Even though he knew in his heart that he was guilty, he went through the routine we all might expect to give in such a predicament… He was a safe driver. He normally drove at or under the speed limit. He had never even pulled over before, let alone been given a ticket… Only, today, in this one incident, when he was late, trying to get to a ballgame, had he inadvertently exceeded the speed limit. He would be more careful next time. Etc, etc…
The response from the officer? “Well, then, you’re just gonna bit a bit later now. You can just sit right here while I write you out a ticket!”
About three weeks later, the man was behind the plate and preparing for the opening pitch. Lo, and behold, who walked up to the plate as the first batter but the very same policeman who had given him the ticket?!
Recognizing the awkwardness of the moment, the cop decided to be proactive and break the ice by venturing the following question: “How did that ticket ever work out for you?” “Oh, it turned out alright,” said the umpire, “But, I’ll tell you right now that you had better go ahead and swing at every single pitch that’s thrown!”
We get the point, do we not! The umpire was serving notice that, in his opinion at least, the officer was now about get everything he deserved! This, of course, raises a crucial question – just what if we each got exactly what we deserved?!
If we did, of course, we would get God’s displeasure, God’s judgment, and God’s punishment. But the surprising message of the Bible is that God gives us, not what we deserve, by rather grace! As the Old Testament Prophet Isaiah puts it (chapter 30, verse 18): “…the LORD longs to be gracious to you; therefore he will rise up to show you compassion.” Amen!
I write this today, just a couple of hours after a young sixteen year old girl who lives nearby came knocking at my door to tell me she had just hit our mailbox. She did not know that another lady, who had witnessed the whole affair, had already come and told us what happened. Nor did she know that I had already been out to the mailbox, assessed the damage, and even made the repairs.
For my part, I listened to her apology, and then told her it was alright, and that we all make mistakes. I also told her that I already knew of the incident, and that I had already taken care of the matter. I told her that all I required was that she tell her parents what had happened, and then learn from the experience. Visibly grateful, she wiped her tears, apologized yet again, and departed.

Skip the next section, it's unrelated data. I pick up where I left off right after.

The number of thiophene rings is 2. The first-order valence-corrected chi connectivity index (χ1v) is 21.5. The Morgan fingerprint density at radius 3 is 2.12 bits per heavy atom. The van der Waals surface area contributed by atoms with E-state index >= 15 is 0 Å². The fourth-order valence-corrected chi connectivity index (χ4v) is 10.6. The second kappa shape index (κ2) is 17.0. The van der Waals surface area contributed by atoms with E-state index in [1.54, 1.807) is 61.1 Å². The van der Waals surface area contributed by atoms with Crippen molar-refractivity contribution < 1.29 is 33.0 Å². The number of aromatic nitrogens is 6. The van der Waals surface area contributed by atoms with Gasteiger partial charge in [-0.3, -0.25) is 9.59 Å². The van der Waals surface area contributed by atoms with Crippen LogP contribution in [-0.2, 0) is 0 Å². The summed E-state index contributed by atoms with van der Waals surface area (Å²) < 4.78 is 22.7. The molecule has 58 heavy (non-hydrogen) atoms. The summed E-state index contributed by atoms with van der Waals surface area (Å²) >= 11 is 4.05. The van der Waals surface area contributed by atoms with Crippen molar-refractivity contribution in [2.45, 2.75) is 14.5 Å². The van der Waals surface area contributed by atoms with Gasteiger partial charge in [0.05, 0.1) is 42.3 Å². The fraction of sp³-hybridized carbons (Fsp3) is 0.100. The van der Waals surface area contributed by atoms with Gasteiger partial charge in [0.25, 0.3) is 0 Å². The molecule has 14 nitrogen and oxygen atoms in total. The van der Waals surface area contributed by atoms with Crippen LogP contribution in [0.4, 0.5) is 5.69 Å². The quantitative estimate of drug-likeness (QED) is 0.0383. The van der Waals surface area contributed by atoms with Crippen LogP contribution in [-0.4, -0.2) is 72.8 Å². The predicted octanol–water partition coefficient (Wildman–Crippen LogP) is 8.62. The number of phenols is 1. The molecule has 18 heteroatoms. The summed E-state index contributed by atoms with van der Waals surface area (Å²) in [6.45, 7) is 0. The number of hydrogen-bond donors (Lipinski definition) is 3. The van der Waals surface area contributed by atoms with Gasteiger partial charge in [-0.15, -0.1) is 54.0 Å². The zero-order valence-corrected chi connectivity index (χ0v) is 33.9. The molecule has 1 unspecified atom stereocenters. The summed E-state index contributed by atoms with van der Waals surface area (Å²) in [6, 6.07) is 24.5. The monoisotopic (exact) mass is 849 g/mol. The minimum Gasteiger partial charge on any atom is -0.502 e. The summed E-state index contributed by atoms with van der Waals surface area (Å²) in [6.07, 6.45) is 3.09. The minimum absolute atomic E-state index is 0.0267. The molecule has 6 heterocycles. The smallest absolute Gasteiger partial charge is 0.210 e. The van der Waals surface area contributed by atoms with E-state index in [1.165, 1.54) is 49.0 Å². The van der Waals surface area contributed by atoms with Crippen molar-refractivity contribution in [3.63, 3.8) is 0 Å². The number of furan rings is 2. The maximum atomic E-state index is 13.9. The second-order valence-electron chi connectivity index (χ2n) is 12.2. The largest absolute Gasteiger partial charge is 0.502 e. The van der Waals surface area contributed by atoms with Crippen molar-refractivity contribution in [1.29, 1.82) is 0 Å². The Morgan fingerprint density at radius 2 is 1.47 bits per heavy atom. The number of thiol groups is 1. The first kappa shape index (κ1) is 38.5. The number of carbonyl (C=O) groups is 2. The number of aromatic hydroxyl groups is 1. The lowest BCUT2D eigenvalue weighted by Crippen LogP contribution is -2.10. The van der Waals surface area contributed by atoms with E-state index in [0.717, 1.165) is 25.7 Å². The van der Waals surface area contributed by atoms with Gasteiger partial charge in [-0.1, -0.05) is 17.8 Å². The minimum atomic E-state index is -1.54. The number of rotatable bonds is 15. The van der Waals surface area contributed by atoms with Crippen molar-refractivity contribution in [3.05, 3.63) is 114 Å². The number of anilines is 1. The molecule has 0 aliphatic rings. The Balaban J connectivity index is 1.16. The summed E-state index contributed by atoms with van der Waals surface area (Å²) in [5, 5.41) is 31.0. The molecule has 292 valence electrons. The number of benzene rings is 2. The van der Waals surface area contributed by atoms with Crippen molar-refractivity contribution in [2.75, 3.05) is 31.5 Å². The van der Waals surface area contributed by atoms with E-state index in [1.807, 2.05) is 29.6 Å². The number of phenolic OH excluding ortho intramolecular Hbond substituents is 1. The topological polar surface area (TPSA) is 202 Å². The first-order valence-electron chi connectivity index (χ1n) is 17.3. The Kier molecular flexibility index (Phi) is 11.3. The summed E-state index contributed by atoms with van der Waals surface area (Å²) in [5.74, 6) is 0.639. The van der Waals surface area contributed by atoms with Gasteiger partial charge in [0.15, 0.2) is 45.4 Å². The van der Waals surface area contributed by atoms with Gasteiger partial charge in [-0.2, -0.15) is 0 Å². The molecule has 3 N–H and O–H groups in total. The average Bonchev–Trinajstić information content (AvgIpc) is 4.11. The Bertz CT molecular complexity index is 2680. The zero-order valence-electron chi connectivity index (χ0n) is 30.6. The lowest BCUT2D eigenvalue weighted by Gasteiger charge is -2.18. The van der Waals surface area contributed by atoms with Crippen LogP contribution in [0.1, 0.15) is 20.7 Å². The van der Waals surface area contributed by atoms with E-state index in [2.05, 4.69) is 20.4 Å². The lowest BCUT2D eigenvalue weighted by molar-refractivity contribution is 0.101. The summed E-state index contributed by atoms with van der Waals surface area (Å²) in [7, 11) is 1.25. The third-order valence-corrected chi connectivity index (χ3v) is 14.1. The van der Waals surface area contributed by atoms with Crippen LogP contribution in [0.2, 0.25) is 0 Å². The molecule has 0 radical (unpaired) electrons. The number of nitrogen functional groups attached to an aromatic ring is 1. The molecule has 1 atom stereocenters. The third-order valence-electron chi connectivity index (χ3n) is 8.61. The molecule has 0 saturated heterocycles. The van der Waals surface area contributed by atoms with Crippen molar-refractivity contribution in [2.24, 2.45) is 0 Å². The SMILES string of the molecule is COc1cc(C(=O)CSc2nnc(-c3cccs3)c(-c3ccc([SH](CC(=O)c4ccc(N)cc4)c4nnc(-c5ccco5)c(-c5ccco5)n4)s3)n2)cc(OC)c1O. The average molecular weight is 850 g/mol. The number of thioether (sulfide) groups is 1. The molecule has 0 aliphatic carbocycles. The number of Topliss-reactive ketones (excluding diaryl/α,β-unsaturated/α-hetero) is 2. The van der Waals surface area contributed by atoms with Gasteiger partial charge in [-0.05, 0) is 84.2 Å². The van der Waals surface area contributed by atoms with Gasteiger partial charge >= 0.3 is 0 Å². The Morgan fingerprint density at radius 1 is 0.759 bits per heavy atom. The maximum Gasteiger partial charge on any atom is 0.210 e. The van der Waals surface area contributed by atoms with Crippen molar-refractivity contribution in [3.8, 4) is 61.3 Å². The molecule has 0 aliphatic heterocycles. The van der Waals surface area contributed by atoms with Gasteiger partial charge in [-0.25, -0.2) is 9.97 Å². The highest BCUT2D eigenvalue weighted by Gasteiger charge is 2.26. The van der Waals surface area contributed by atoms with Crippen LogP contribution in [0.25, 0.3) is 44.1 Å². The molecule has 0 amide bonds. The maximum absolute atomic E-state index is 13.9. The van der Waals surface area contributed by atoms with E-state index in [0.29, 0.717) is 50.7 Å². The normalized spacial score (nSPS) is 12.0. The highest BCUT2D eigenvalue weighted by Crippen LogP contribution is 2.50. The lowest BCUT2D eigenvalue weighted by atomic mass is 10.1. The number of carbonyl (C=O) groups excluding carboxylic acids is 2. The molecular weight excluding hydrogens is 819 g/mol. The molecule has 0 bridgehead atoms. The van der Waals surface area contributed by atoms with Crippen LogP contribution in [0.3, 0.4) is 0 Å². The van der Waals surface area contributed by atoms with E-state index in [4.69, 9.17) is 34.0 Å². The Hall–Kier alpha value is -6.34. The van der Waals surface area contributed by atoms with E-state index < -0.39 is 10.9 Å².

What I did not tell her was that she had just gone through a near universal experience – that of a driver’s first accident. I did not tell her that my son took out no less than three mailboxes between the age of sixteen and twenty one. Nor did I tell her that my wife, at age 15, while driving her parents’ station wagon with her learner’s license and mother aboard, took out a mailbox at 50 mph.
Above all, I did not tell her that I myself had bent more than my share of mailboxes, fenders, and bumpers down through the years. But what I did tell her was that we all make mistakes; and that what mattered was that she owned up to hers, and learned from the experience. (Just as my son, my wife, and yes, even I, had once done. And, my suspicion is, just as you too, my friend, if you are a licensed driver, have also done!)
In effect, I showed her grace. Why? Precisely because of what Jesus Christ Himself once postulated: “To whom much is given, much is required!” Actually, the New Testament Gospel of Luke (chapter 12, verse 48) puts it this way: “When someone has been given much, much will be required in return; and when someone has been entrusted with much, even more will be required.”
And now, as Paul Harvey would say, for the rest of the story… At age 16, as I was leaving church one warm summer Sunday evening, I backed right into the taillight of Mr. Roy Harkness, who was none other than our church’s Minister of Music. Sick to my stomach and scared to death, I sought him out and laid bare my soul!
To his everlasting credit, he recognized what an insurance claim would likely do to my rates, and so told me that, because I had sought him out and confessed, he would get an estimate and have me pay half. Three days later, on Wednesday evening, he told me the bill would be $90. The following Sunday, I gratefully handed him an extremely hard earned $45.
Roy Harkness is now in Heaven. I will be there one day. Once I am, I intend to seek him out and thank him for his lesson in grace. And who knows, I may well discover at that time that I am approached by some hitherto unknown young kid who was shown grace when they backed into either the bumper or the mailbox of a lady, who had herself earlier been shown grace by me when she backed into mine!
And all this is surely just as God Himself had intended! What I have been freely given, I have in turn chosen to freely give! For as we learn from the grace shown us by His One and Only Son, Jesus Christ, “To whom much is given, truly, much is required!”
SCRIPTURE SOURCES: https://biblehub.com/isaiah/30-18.htm;